Credit: openDemocracy

University of Glasgow publishes report on media partisanship during the Scottish independence referendum

By Ben Short

A report has been published by the University of Glasgow on the media landscape and coverage surrounding the 2014 Scottish Independence referendum.

The University of Glasgow has published a report into media coverage of the 2014 Scottish Independence referendum. The report, titled ‘Scotland’s Sustainable Media Future’ was headed by numerous academics at the University, namely Cathrine Happer, Director of the Media Group; Phillip Schlesinger, Professor in Cultural Theory and Deputy Director of CREATe; as well as other senior lecturers within social sciences. Amongst the main focuses of the report is how the Scottish and UK media differed in how prepared they were to cover the referendum, and where gaps in coverage led to new forms of media being consumed. 

The report concluded that “some thought that coverage of the 2014 independence referendum was ideologically rooted in a form of liberal unionism.” This, they argued, had been largely tied to the predominance of a “London agenda in the UK media landscape which is becoming increasingly evident, coupled with a shrinking of the Scottish media sphere of influence – leading to bias of perspectives south of the border.”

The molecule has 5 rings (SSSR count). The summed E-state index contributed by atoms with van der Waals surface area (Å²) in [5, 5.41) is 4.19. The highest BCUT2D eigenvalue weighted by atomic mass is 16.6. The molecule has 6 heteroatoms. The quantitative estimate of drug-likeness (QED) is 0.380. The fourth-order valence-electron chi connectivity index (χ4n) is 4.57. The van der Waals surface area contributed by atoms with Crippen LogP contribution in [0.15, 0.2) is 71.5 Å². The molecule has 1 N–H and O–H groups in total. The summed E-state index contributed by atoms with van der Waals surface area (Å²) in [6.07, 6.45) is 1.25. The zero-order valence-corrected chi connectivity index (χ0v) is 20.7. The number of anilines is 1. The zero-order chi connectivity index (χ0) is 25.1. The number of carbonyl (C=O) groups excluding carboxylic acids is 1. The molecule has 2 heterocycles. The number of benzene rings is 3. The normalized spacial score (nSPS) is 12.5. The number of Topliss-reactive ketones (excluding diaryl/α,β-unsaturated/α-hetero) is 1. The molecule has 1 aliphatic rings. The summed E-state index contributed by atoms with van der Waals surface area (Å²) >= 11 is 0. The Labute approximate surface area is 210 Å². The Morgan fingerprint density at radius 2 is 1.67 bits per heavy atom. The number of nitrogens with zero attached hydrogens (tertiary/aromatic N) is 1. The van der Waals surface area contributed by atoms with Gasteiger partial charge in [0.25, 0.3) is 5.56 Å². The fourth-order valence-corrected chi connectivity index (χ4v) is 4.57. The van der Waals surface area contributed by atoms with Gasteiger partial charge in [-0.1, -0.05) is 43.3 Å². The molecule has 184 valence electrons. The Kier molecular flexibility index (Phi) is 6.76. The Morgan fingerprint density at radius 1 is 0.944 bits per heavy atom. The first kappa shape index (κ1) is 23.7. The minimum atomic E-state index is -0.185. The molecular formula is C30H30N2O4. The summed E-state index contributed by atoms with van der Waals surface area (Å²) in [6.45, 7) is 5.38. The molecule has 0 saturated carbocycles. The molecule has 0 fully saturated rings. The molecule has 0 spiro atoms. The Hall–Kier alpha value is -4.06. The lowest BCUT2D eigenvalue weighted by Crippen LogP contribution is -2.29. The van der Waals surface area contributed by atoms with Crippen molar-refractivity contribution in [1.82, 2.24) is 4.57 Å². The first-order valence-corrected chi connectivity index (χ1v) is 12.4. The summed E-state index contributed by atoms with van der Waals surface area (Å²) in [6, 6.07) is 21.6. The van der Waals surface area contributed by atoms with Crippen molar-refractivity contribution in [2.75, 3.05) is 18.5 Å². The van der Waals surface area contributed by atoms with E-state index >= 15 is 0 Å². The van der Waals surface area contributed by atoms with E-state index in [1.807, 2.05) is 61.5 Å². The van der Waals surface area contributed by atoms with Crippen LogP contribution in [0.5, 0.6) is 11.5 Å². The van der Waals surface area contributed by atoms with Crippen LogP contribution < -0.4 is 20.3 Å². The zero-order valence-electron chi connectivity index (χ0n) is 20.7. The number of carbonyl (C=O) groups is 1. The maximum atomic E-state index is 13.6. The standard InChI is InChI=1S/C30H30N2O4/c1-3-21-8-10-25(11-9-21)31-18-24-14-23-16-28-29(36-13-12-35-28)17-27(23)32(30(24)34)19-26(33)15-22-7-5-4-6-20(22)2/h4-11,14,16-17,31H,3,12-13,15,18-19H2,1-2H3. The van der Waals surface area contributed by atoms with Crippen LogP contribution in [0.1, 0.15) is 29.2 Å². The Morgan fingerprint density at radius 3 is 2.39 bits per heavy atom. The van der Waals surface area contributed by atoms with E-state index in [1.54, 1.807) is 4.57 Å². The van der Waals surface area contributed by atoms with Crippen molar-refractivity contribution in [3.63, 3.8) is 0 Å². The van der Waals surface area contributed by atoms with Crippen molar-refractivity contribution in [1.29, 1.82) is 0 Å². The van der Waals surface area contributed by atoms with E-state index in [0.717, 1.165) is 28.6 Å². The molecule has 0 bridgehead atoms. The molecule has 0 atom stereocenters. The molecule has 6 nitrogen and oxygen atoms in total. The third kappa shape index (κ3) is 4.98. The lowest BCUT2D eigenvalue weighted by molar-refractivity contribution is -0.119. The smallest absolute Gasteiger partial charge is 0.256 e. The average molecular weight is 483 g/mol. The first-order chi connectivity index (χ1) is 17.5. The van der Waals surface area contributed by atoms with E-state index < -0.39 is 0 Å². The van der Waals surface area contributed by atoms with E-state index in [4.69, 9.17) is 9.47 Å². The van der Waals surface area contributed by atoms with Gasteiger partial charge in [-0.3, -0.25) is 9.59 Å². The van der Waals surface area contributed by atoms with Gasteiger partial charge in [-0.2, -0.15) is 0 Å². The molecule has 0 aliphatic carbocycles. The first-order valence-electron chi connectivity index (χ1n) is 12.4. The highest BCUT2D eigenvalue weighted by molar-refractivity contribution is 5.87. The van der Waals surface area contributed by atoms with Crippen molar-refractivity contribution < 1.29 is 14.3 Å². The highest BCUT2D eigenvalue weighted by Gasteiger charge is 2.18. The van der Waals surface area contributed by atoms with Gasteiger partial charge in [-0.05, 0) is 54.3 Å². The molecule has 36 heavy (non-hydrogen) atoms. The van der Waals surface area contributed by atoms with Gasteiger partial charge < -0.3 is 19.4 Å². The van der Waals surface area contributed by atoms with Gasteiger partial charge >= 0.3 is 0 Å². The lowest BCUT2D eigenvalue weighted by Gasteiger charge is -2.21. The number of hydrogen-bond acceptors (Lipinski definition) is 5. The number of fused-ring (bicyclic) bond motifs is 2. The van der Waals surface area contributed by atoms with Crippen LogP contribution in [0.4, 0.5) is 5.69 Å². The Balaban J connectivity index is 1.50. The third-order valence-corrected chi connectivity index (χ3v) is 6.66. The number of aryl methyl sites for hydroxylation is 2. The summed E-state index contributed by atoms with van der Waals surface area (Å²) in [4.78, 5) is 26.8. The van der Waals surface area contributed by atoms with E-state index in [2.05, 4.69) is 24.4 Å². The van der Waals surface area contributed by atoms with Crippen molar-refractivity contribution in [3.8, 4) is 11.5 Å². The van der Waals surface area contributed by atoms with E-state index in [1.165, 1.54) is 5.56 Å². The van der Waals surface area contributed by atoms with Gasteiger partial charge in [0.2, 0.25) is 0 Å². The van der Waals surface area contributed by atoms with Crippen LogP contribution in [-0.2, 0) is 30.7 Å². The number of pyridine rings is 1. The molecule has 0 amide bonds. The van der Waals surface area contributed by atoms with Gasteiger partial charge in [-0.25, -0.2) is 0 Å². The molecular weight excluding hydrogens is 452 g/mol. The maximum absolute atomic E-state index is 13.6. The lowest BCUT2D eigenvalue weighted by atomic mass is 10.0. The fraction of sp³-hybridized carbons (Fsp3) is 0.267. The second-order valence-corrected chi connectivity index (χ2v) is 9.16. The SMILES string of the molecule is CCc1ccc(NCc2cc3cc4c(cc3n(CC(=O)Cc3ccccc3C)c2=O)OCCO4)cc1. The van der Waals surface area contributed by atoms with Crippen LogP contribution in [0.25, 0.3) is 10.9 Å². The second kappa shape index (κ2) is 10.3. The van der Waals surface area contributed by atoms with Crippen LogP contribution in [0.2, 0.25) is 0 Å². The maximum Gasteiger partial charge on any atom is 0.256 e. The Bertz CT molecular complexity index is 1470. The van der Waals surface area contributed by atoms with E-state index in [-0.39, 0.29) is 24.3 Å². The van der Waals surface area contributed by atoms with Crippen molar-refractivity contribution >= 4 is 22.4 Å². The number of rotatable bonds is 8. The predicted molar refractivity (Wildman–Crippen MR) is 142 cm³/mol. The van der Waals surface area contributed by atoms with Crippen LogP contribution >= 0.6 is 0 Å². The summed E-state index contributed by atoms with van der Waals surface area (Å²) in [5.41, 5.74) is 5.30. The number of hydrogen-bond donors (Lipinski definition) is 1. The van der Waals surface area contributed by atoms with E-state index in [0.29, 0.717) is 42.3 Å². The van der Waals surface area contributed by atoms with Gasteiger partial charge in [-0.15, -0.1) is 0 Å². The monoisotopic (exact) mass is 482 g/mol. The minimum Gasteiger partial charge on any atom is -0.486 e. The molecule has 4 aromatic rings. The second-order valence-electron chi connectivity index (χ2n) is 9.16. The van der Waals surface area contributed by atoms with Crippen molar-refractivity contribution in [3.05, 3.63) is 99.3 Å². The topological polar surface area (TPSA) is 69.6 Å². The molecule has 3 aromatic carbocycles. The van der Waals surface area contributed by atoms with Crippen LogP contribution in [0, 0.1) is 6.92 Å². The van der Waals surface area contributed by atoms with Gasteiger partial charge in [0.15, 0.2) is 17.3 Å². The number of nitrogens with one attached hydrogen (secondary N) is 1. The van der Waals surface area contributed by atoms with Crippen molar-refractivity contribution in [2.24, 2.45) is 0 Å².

Also noted was the tendency to move to small media outlets in the blogosphere by people who felt the UK mainstream media was not serving them. This lack of democratic representation of the campaign has been described as worrying by co-author, Dominic Hinde, who said: “People didn’t find the things they were looking for in the mainstream media and they went off and looked for other things. But those other things aren’t necessarily ethical, reliable, or even professional.

“And if you don’t give the public high quality, pluralistic media they are going to look for things that have a deeper meaning. When we, as media researchers with a democratic concern and perspective come across this, it’s worrying.” 

The report’s co-author Cathrine Happer told press that unionism bias is a result of structural issues within the media and journalism domain. Speaking to The National, she said: “People were dealing with these issues of historical editorial positions and ideological leanings and the fact that this made for a less balanced debate than perhaps it should have been…There’s also what we call this dual public, which is this awkward mix of existing British institutions with Scottish arms.” She added that: “The BBC is a British company, founded on Union principles, so it’s largely a structural issue.” However, according to Happer: “Many of the other media reporting on the question of independence are politically aligned. Their editorial stances may be rooted in partisanship, but for many of them they were biased in ways that made them less open to more balanced debate.” Were a second Scottish independence referendum to occur, it remains to be seen whether media sources both UK and Scotland wide have evolved to include a more pluralistic coverage of the issue. 

The report can be read in full here.


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